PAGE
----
In dentistry, direct USB X-ray sensors (like the RVG sensors from Carestream or the Sopix sensors from Acteon) and phosphor plate systems (like the CS7600 from Carestream or the PSPIX2 from Acteon) are two different technologies used to capture digital dental X-rays. The main benefit of a direct USB X-ray sensor compared to a phosphor plate system is that the former is faster and more convenient to use.
Direct sensors can produce an image in seconds, whereas a phosphor plate system requires the plate to be scanned after exposure, which can take several minutes. Additionally, direct sensors are more durable and easier to handle, as they do not require a special scanning process.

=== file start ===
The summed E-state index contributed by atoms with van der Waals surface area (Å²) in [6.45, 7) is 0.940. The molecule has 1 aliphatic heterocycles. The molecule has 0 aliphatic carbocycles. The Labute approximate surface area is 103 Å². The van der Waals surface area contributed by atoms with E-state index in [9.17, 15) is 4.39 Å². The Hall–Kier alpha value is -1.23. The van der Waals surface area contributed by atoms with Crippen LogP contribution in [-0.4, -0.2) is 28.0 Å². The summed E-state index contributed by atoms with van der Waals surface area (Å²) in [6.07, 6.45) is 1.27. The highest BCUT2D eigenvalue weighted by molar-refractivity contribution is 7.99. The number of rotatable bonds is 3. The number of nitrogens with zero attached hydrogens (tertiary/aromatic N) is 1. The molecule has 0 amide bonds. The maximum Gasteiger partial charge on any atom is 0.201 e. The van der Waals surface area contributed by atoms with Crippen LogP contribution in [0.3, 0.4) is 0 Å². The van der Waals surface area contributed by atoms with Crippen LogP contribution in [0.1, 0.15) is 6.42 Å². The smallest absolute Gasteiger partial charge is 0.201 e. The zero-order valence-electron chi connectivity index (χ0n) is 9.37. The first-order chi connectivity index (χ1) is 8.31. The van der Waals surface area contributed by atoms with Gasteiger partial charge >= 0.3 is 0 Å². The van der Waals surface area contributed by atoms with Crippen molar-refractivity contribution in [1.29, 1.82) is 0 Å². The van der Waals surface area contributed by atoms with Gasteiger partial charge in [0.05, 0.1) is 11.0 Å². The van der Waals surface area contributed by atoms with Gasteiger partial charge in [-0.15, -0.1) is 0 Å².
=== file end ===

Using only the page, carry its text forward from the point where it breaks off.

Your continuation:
However, some dentists still prefer phosphor plate systems as they may be easier to position in the patient's mouth. The choice between the two technologies ultimately depends on the individual practice's needs and preferences.
The difference between 16 line pairs per millimeter (lp/mm) and 20 lp/mm in X-ray resolution refers to the ability to distinguish and resolve fine details in the image. A higher number of line pairs per millimeter means that the system is capable of detecting finer details. So, in this case, a 20 lp/mm system would result in a clearer, higher resolution image compared to a 16 lp/mm system.
RVG 5200 Image Periodical
RVG 6200 Bitewing image
Each of these sensors comes in two different sizes size 1 and 2. Size is 1 is usually used for a periodical X-ray, whereas Size 2 is used for bitewings.